Mangrove apples: good food, good medicine

(No.2, Vol.3, Mar 2013 Vietnam Heritage Magazine)

In his dictionary of southern Vietnamese, scholar Vuong Hong Sen writes, “Mangrove apple trees have beautiful green leaves. At night, the sight of many fireflies perched upon them is quite lovely. The trees bear fruit, which tastes delicious eaten with fresh salted fish. When King Nguyen Anh tasted it, he was quite satisfied and dubbed it with the literary name ‘Thuy Lieu’ (Water Willow).” Throughout the ages, it has not always been the case that when a king finds a dish delicious, the common people do so as well. However, salted gourami with sour mangrove apple was particularly favoured by both the king and the people. Moreover, modern researches show that mangrove apples are very good for one’s health.

A sour mangrove apple (right), salted fish, chilli and herbs. Photo: Le Hong Thai

The mangrove apple tree has the scientific name Sonneratiacaseolaris (L.) Engl. (S.acidaL.f.) and belongs to the Sonneratiaceae family. It is a kind of tree that grows in salt-marsh forests along the coasts of Vietnam. The mangrove apple tree grows primarily in brackish regions along littoral riverbanks where the tides rise and fall. Its leaves are oval. The mangrove apple tree blooms after the dry season just before the rainy season. The parts that are commonly used to make foods are the leaves and fruits. Two prevalent types of the fruit in Vietnam are the saucer mangrove apple (Sonneratiacaseolaris) and the guava mangrove apple (Sonneratiagiffithii). Saucer mangrove apples grow along riverbanks, on islands, and at river ramifications, etc. Its fruits are large and round like a saucer, hence its name. As for the guava mangrove apple tree, it is planted near homes to expedite picking its fruit, which is eaten seasonally. This fruit is many times smaller than the saucer mangrove apple.
In terms of chemical composition, mangrove apples contain the colour agents archin (emodin) and archicin (chrysophanic acid), which have anti-oxidizing, laxative, and detoxifying effects. They also strengthen blood vessels, remedy stomach ulcers, reduce absorption of sugars and fat, and reduce blood pressure. According to traditional oriental medicine, the mangrove apple has cooling properties, quells inflammation, and reduces pain. The leaves have an acrid taste and styptic properties. In India, people use the fruit juices by fermenting them to create a medicine that inhibits bleeding. In Malaysia, people bray the leaves with rice to make medicine that remedies urine retention and kills intestinal parasites. They eat ripe mangrove apples to treat coughing. In Myanmar, people use mangrove apples by grinding them into an adhesive plaster or glutinous paste, which are then mixed with salt and applied to insect bites, while for congested bruises they ferment the fruit juice as a haemostatic. In Vietnam, common folk often grind the leaves, add salt, and make a commonly used medicine that is applied to bruises and minor injuries.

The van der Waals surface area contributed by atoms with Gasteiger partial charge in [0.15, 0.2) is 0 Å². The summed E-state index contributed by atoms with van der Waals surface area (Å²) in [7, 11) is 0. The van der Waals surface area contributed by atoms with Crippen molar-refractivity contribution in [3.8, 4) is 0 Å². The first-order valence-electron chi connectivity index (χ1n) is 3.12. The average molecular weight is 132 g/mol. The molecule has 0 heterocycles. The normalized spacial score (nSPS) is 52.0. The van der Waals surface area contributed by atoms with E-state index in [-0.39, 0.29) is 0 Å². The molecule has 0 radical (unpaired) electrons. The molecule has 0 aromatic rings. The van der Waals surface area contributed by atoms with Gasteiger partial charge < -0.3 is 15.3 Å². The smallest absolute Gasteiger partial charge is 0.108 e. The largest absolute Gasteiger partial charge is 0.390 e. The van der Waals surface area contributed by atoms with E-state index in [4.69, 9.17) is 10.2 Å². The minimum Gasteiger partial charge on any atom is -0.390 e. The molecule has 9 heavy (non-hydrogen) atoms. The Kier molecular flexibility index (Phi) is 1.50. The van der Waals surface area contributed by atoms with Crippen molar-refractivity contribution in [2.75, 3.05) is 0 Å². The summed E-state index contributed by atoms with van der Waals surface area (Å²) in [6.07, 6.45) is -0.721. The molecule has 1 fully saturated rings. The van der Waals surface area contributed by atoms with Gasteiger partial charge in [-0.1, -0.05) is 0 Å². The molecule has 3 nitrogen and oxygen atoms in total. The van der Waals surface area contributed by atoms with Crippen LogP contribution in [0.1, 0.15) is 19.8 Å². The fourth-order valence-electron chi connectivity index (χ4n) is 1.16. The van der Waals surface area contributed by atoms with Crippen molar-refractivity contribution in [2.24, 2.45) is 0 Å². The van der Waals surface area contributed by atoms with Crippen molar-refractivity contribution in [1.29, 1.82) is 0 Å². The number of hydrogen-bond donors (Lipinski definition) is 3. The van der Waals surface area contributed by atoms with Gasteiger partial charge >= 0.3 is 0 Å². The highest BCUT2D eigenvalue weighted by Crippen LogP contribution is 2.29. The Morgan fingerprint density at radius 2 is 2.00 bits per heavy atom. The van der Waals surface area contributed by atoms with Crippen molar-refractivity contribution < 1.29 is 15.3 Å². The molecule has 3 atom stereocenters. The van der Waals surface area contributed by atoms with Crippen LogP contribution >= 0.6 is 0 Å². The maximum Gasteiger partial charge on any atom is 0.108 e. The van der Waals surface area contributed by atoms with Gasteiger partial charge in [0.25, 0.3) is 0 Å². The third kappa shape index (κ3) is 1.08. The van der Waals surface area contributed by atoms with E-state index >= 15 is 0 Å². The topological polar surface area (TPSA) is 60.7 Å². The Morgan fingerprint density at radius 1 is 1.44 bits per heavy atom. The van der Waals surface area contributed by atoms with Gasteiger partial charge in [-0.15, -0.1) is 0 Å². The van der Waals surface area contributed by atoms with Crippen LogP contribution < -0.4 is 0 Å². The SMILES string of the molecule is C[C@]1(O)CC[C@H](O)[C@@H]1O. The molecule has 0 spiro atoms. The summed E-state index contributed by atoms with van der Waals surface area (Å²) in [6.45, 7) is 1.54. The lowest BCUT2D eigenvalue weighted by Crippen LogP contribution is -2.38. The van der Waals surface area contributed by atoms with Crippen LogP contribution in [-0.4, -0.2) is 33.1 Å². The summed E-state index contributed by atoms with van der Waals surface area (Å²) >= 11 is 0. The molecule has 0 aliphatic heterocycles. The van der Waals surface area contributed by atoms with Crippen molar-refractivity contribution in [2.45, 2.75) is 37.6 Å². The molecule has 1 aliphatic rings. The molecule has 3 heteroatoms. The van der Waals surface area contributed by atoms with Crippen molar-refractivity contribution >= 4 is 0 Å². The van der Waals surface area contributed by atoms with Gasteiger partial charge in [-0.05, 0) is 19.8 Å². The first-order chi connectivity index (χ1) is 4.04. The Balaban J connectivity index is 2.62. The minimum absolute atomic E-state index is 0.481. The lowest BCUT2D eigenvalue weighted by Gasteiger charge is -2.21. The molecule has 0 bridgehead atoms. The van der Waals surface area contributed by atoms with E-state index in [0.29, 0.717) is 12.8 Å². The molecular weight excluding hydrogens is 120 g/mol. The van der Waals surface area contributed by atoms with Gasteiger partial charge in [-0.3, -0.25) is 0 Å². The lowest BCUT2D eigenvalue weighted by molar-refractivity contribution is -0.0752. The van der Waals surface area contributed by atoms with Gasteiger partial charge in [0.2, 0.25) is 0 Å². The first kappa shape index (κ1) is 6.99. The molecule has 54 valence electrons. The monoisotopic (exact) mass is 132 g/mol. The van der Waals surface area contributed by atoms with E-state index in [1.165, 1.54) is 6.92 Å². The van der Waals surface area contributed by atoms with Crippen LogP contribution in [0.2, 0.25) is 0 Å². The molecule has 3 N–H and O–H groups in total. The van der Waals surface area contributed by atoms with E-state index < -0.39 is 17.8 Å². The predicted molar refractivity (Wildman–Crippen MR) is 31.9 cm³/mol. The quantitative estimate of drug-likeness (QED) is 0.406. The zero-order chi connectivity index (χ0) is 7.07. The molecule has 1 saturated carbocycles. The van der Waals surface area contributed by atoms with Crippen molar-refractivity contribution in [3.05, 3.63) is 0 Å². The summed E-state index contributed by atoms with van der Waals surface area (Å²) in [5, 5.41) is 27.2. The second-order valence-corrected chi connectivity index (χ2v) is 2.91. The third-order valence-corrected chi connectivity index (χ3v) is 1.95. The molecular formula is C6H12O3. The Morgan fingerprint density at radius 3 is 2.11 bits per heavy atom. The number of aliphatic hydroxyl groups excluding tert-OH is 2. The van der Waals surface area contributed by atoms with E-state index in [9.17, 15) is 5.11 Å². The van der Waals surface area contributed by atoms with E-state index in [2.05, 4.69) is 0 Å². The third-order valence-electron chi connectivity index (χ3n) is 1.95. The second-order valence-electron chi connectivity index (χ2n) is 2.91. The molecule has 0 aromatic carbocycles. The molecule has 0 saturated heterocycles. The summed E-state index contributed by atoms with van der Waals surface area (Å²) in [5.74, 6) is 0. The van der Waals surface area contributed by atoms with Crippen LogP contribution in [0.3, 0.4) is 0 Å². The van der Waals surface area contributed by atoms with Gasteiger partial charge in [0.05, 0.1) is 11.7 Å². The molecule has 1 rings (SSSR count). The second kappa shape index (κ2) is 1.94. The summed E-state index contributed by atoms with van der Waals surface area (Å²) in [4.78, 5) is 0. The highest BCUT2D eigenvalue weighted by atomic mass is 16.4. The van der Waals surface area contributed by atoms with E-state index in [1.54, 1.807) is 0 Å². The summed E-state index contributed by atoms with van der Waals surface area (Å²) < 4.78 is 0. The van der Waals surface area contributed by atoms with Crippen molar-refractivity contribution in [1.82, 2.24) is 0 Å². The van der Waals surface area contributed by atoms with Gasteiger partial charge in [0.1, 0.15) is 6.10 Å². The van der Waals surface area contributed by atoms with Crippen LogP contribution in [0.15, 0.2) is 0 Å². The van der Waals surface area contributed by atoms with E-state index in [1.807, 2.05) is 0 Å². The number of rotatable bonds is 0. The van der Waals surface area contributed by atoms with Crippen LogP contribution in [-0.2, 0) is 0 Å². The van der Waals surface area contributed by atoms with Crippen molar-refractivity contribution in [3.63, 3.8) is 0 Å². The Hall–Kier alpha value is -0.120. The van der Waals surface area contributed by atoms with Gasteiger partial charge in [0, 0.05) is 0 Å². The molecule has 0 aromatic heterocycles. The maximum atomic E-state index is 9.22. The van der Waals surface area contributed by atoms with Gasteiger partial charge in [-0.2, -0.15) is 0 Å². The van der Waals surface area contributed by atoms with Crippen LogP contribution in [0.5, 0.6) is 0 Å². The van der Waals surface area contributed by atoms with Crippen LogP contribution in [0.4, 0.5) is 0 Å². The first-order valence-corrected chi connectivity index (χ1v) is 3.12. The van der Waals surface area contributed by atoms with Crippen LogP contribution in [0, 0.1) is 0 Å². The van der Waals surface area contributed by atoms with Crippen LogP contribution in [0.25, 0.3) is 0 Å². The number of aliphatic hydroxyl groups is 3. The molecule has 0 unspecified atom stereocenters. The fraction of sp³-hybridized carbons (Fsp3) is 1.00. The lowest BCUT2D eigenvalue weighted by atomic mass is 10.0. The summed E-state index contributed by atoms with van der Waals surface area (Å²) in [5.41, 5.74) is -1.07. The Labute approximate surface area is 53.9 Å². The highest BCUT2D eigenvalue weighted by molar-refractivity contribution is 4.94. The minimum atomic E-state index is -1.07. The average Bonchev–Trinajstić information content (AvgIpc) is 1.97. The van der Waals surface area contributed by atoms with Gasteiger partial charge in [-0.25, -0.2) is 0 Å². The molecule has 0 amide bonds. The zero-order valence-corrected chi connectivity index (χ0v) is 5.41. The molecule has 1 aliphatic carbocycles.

Although the mangrove apple may seem a bit plebeian, it is an ingredient that is made into many countryside specialty dishes: mangrove apple sour soup, mangrove apple shoots fried with field mice, ripe mangrove apples braised with fish, mangrove apples and fish hotpot, and mangrove apple jam, etc. The simplest is to pick mangrove apples and dip them in salt as a snack. They can be sliced into thin pieces and combined with boiled meats, or eaten with different garden vegetables like cynometra sprouts, mango sprouts, turmeric sprouts, gooseberry leaves, and pepper elder. However, perhaps the most frequently- mentioned dish of all is sour mangrove apple eaten with salted gourami. An interesting folk song says, “If you want to eat salted gourami with sour mangrove apple, just wait until the flood season to feast and sate your craving.”
Among the various kinds of salted fresh fish, especially freshwater salted fish, salted gourami is eaten quite simply; you just take some out of its earthenware jar or pot and you can eat it right away. Gouramis are also not too large like anabas or snakeheads, so they are perfectly bite-sized. Just open up the salted gourami, cut some tart bananas, put in a bit of wild vegetables like creek premna as well as cold rice, creeping fig, cynometra, and green Tabasco peppers, add in a mangrove apple, and finally, eat it with piping hot rice for an indulgent delicacy. Guava mangrove apples and saucer mangrove apples are both delectable when eaten with salted gourami. Connoisseurs, being a bit finicky, select mangrove apples that are not too ripe, just as they become tart, and are perfectly crisp and nutty; since when mangrove apple seeds are crunched in the teeth, the acridity of the seeds mixes with the salted gourami with an uncanny appeal.
As for nutrition, salted fish in general and salted gourami in particular stimulate digestion, facilitate the palate, and promote hearty eating. Salted fish contain amino acids, a small amount of lipids and minerals, and a lot of salt, so people with high blood pressure, heart conditions, liver or kidney failure, and diabetes need to limit their consumption. Some researchers have shown that the nitric content in salted fish is quite high. When it enters the stomach, not only does it cause antioxidant loss, but it will react with other substances to increase cancer risk. Nevertheless, you should not be overly concerned, since such risk only occurs when you constantly eat salted fish in copious amounts. However, if you only eat salted fish once or twice a week in small quantities, just enough to sate your craving, and when you include lots of green vegetables, as is especially the case with the dish “salted gourami with sour mangrove apple,” then not only will it taste delicious, but it will also be salubrious.
The article was published on Sai Gon Tiep Thi of August, 2012.

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